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BRAHAM LINCOLN was born on
Nolin Creek, in Hardin County, Ken-

tucky, on the 12th of February, 1809. Before that time, the savage tribes had been defeated and driven from his native State, but they yet lingered in broken and straggling bands in the adjacent territory, north and south, and reigned in their original power a few leagues westward. The whole country west of the Kanawha was, as yet, a wilderness, almost undisturbed. The great forests covered the solitary hills and valleys. The deer and bears had not yet forsaken their ancient haunts. The dashing saw-mills had not riven to planks the giant oaks and poplars. No busy grist-mills, driven by the tumbling waterfall, prepared the settler's corn. The swift locomotive, with its shrill shriek, was a thing as unknown to little Abe as it was to Abraham of old, sitting by his tent on the field of Mamre. Some shreds or antiquated garments of silk or broadcloth may have descended from the past as family mementoes, but otherwise they were unknown. The free school and the Sabbath school, with their precious privileges and delightful surroundings, were in reserve for the children of a later day. “ Home” was a word as sweet to the heart then as now, but little Abe's home and those of his neighbors were not such as the most of children now enjoy. Little cabins of rough logs and clay, covered with clapboards, floored with puncheons, beds often of leaves, a fire-place nearly as wide and deep as a bed is long and broad—such was “home,” and yet little Abe's father and mother devoutly thanked God for the protection and comfort it afforded them; and well they should, for even such a home was a great blessing.

Their fare consisted of corn-bread, milk, and such luxuries as the garden, field, and woods



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afforded them. It was abundant-often luxurious. The wild plum, blackberry, raspberry, fox-grape and other fruits grew in rich profusion; while squirrels, venison, and fat turkeys were to be had by the sharp-shooting pioneers, for the taking. The maple gave freely the most delicious sweet that nature anywhere affords. The gold of a king could purchase nothing nicer than the sugar fresh and warm from the kettle. And then how pleasant it was to sit in a cozy camp before the roaring furnace, gaze at the stars through the swaying branches above, listen to the music of the dripping "spiles," and dream of the future, as many a ragged backwoods boy has done. Hickory-nuts rattled down in plenty on the yellow leaves—little Abe probably knew all the best trees for a mile around—and many were the pleasant winter nights spent till bedtime around the great "fire-place” cracking them and telling Indian and bear stories while the icy winds were tossing the snow drifts without.

Little is known of his ancestry, and that little does not extend far back into the past. His grandfather came to Kentucky, from Virginia, in 1780, or eleven years after the famous pioneer, Daniel Boone, first established his cabin on Kentucky soil. He brought a large family of little children to brave the dangers and privations of pioneer life, but he lived only four years to afford them protection and support. While working in the woods one day a skulking savage stole upon him and shot him dead. We may imagine the terror and distress which fell upon the wife and little ones at this dreadful calamity; and yet it was not the helpless despair which would have seized upon a family of our times could they have been placed in similar circumstances. Such occurrences were not then uncommon. Pioneer's wives were brave spirited and adequate to such emergencies. Not long before this occurrence, and in the same county, lived a settler and his family named Davis. The husband was absent from home one day, and his wife, with the sharp scrutiny, which exposure to danger had given, observed an Indian peering from behind the door of the stable, about ten rods distant from the cabin. She well knew his hostile intent, but did not scream, or faint, or do any such like absurd thing. Walking carelessly into her cabin, she took down her husband's rifle, crept into the loft, carefully placed the muzzle in a crevice between the logs, aimed long and well, and fired. With a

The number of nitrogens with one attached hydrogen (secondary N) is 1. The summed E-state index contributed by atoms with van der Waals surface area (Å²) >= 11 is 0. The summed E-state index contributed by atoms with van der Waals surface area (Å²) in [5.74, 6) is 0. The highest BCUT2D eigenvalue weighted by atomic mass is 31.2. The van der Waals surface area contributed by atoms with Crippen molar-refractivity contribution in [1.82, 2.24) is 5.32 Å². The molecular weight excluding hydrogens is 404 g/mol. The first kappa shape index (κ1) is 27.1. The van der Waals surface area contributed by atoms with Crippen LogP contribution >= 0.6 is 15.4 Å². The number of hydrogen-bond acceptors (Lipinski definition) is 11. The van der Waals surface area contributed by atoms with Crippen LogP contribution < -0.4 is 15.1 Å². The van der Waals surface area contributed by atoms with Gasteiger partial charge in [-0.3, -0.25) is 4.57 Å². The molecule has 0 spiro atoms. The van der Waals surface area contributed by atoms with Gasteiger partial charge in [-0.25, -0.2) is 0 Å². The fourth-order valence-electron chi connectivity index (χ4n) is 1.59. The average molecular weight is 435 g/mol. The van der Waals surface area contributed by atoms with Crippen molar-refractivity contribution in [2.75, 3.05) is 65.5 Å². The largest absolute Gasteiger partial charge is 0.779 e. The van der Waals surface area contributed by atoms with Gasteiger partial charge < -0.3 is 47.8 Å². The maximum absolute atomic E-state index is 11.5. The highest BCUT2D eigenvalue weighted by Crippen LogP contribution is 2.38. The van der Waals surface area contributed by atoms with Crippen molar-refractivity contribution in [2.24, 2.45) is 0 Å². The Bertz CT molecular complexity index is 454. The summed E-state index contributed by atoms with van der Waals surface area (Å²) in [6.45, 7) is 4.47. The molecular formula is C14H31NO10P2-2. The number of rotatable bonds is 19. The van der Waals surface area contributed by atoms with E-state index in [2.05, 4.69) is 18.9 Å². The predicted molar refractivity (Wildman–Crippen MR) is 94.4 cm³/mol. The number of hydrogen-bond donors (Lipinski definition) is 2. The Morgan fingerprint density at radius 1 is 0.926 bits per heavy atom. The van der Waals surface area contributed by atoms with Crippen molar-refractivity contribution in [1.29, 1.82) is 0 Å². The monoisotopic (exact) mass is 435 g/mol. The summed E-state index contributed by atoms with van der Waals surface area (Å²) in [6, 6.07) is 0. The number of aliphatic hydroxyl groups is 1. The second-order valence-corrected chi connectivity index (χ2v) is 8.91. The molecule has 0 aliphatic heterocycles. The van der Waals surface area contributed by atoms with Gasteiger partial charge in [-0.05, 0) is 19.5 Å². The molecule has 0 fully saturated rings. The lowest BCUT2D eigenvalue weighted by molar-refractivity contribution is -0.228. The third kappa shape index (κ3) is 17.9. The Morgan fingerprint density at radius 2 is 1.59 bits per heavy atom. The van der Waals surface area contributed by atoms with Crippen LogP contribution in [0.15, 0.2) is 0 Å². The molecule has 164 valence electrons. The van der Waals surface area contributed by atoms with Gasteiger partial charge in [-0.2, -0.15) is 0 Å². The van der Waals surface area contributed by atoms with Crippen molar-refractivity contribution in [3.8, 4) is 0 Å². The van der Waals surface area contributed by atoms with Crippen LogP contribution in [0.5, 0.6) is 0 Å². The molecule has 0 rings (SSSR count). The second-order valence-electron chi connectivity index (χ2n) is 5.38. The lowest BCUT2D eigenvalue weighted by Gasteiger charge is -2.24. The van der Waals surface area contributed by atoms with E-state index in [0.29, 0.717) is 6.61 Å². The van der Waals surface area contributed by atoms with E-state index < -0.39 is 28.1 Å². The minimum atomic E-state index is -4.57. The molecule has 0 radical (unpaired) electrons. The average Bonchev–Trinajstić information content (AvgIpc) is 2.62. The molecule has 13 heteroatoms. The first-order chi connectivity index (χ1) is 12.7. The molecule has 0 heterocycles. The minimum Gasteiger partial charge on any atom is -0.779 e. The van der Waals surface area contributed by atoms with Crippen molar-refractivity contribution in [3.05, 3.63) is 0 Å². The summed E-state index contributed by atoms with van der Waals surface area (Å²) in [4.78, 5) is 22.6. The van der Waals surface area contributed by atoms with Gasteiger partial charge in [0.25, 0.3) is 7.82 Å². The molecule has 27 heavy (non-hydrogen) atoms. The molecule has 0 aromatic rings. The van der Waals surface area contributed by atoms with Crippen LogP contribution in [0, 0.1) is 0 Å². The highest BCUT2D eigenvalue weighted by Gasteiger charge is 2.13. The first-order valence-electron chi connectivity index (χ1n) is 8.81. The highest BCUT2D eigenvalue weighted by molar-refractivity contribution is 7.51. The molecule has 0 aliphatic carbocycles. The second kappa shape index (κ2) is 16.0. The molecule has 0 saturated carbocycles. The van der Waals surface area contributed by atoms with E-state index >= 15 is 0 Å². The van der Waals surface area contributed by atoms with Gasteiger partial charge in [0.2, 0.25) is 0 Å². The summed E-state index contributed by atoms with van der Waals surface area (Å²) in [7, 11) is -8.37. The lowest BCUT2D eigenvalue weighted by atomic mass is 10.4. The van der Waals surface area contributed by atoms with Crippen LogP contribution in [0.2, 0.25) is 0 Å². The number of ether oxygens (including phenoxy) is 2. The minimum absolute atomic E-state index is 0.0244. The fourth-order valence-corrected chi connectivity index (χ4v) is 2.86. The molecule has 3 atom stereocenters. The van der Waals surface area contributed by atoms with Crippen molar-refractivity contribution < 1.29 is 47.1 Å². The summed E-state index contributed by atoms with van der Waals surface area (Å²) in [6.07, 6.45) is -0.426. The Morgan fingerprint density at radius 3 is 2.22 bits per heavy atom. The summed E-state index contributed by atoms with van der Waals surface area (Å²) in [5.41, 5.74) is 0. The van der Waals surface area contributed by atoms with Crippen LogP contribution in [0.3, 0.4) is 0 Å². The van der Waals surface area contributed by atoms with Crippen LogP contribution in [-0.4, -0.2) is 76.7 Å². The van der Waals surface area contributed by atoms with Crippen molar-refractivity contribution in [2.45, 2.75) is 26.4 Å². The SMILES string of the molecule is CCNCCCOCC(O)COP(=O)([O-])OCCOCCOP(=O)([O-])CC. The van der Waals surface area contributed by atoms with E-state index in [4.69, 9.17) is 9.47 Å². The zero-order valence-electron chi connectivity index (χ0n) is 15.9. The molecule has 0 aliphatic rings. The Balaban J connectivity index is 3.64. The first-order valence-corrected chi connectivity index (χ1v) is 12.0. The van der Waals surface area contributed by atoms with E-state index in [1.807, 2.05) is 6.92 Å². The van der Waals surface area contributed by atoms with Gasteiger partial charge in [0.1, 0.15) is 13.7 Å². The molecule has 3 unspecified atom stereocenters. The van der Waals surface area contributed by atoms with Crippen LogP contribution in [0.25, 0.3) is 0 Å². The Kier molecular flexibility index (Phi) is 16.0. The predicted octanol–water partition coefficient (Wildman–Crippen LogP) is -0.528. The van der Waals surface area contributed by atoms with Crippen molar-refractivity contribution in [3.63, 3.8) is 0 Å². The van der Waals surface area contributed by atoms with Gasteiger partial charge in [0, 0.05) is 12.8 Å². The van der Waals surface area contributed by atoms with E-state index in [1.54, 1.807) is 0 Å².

yell of rage and pain the savage broke from his covert and fled to the woods, his speed hastened by a defiant cheer from the undaunted woman. Many such instances of hardihood and bravery, and not a few of high moral heroism might be given of the pioneer women of those early times.

The part of the country where the grandfather Lincoln was killed is not known. The widow gathered up her children and removed to Washington County, then more thickly settled—if such an expression may be used in reference to an exceedingly sparce population—and there reared, as best she could, the little ones cast wholly upon her care. The father of Abraham Lincoln grew up an ignorant, wandering boy. He could not so much as read, but was respected as a man of inflexible honesty and generous nature, and beloved for his amiability and kindness. Abraham's mother came from Virginia. She was a woman of elevated Christian character, posessing sound judgment and strong common sense. With these traits in an eminent degree, she was humble, tender, and loving. What a precious mother was that for a little boy! How sweet her memory. Mr. Lincoln always looked back to her, amid the storms of political strife and furious

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